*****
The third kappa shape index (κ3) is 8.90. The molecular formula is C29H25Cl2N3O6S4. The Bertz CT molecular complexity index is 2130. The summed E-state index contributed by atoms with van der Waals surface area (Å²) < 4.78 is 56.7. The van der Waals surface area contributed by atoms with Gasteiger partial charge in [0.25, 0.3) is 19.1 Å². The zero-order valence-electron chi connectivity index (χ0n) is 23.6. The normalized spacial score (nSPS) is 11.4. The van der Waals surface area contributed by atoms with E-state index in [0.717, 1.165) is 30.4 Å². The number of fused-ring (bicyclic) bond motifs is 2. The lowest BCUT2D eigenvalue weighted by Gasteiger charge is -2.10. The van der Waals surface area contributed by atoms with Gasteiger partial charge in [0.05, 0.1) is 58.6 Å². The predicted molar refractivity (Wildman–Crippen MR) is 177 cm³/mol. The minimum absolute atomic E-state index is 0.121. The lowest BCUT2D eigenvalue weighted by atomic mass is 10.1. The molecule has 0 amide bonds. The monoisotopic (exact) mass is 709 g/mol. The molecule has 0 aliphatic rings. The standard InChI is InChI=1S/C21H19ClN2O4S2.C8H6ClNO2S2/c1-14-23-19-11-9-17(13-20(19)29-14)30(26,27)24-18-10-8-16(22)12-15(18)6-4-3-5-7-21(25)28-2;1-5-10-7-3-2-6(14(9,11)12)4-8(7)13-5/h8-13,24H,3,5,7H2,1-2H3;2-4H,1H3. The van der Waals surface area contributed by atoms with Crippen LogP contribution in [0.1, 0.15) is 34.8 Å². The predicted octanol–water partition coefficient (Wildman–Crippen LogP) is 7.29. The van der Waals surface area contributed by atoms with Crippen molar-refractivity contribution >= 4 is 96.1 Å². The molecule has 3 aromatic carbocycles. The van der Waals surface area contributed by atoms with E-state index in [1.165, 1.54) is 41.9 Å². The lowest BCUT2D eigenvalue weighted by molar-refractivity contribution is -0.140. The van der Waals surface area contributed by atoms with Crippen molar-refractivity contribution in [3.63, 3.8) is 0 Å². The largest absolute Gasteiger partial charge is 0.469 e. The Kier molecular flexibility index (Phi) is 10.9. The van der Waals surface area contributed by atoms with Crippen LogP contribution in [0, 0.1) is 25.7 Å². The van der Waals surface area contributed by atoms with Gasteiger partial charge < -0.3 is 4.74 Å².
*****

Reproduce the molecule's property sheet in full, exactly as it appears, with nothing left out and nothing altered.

The third kappa shape index (κ3) is 8.90. The molecular formula is C29H25Cl2N3O6S4. The Bertz CT molecular complexity index is 2130. The summed E-state index contributed by atoms with van der Waals surface area (Å²) < 4.78 is 56.7. The van der Waals surface area contributed by atoms with Gasteiger partial charge in [0.25, 0.3) is 19.1 Å². The zero-order valence-electron chi connectivity index (χ0n) is 23.6. The normalized spacial score (nSPS) is 11.4. The van der Waals surface area contributed by atoms with E-state index in [0.717, 1.165) is 30.4 Å². The number of fused-ring (bicyclic) bond motifs is 2. The lowest BCUT2D eigenvalue weighted by Gasteiger charge is -2.10. The van der Waals surface area contributed by atoms with Gasteiger partial charge in [0.05, 0.1) is 58.6 Å². The predicted molar refractivity (Wildman–Crippen MR) is 177 cm³/mol. The minimum absolute atomic E-state index is 0.121. The lowest BCUT2D eigenvalue weighted by atomic mass is 10.1. The molecule has 0 amide bonds. The monoisotopic (exact) mass is 709 g/mol. The molecule has 0 aliphatic rings. The standard InChI is InChI=1S/C21H19ClN2O4S2.C8H6ClNO2S2/c1-14-23-19-11-9-17(13-20(19)29-14)30(26,27)24-18-10-8-16(22)12-15(18)6-4-3-5-7-21(25)28-2;1-5-10-7-3-2-6(14(9,11)12)4-8(7)13-5/h8-13,24H,3,5,7H2,1-2H3;2-4H,1H3. The van der Waals surface area contributed by atoms with Crippen LogP contribution in [0.1, 0.15) is 34.8 Å². The predicted octanol–water partition coefficient (Wildman–Crippen LogP) is 7.29. The van der Waals surface area contributed by atoms with Crippen molar-refractivity contribution >= 4 is 96.1 Å². The molecule has 3 aromatic carbocycles. The van der Waals surface area contributed by atoms with E-state index in [1.165, 1.54) is 41.9 Å². The lowest BCUT2D eigenvalue weighted by molar-refractivity contribution is -0.140. The van der Waals surface area contributed by atoms with Crippen molar-refractivity contribution in [3.63, 3.8) is 0 Å². The largest absolute Gasteiger partial charge is 0.469 e. The Kier molecular flexibility index (Phi) is 10.9. The van der Waals surface area contributed by atoms with Crippen LogP contribution in [0, 0.1) is 25.7 Å². The van der Waals surface area contributed by atoms with Gasteiger partial charge < -0.3 is 4.74 Å².